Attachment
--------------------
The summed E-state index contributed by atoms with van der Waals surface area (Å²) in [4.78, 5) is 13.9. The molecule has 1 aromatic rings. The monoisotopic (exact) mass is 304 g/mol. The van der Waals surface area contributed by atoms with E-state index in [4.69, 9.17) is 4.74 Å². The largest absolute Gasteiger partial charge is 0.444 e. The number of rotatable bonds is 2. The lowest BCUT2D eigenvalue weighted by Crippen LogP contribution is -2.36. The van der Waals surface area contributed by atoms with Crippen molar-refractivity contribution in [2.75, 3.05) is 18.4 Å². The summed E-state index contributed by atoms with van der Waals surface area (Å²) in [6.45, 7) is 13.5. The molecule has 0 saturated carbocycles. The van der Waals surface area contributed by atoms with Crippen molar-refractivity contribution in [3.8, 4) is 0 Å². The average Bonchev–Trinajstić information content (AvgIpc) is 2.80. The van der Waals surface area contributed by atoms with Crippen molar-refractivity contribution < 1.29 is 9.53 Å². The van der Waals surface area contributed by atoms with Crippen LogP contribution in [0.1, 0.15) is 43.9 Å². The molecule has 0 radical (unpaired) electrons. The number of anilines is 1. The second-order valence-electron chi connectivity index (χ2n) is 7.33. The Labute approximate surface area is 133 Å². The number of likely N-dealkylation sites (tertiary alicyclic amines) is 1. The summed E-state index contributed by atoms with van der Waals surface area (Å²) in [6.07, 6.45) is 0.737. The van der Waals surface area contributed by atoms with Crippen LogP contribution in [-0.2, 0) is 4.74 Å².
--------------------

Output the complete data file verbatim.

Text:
The summed E-state index contributed by atoms with van der Waals surface area (Å²) in [4.78, 5) is 13.9. The molecule has 1 aromatic rings. The monoisotopic (exact) mass is 304 g/mol. The van der Waals surface area contributed by atoms with E-state index in [4.69, 9.17) is 4.74 Å². The largest absolute Gasteiger partial charge is 0.444 e. The number of rotatable bonds is 2. The lowest BCUT2D eigenvalue weighted by Crippen LogP contribution is -2.36. The van der Waals surface area contributed by atoms with Crippen molar-refractivity contribution in [2.75, 3.05) is 18.4 Å². The summed E-state index contributed by atoms with van der Waals surface area (Å²) in [6.45, 7) is 13.5. The molecule has 0 saturated carbocycles. The van der Waals surface area contributed by atoms with Crippen molar-refractivity contribution in [3.8, 4) is 0 Å². The average Bonchev–Trinajstić information content (AvgIpc) is 2.80. The van der Waals surface area contributed by atoms with Crippen molar-refractivity contribution < 1.29 is 9.53 Å². The van der Waals surface area contributed by atoms with Crippen LogP contribution in [0.1, 0.15) is 43.9 Å². The molecule has 0 radical (unpaired) electrons. The number of anilines is 1. The second-order valence-electron chi connectivity index (χ2n) is 7.33. The Labute approximate surface area is 133 Å². The number of likely N-dealkylation sites (tertiary alicyclic amines) is 1. The summed E-state index contributed by atoms with van der Waals surface area (Å²) in [6.07, 6.45) is 0.737. The van der Waals surface area contributed by atoms with Crippen LogP contribution in [-0.2, 0) is 4.74 Å².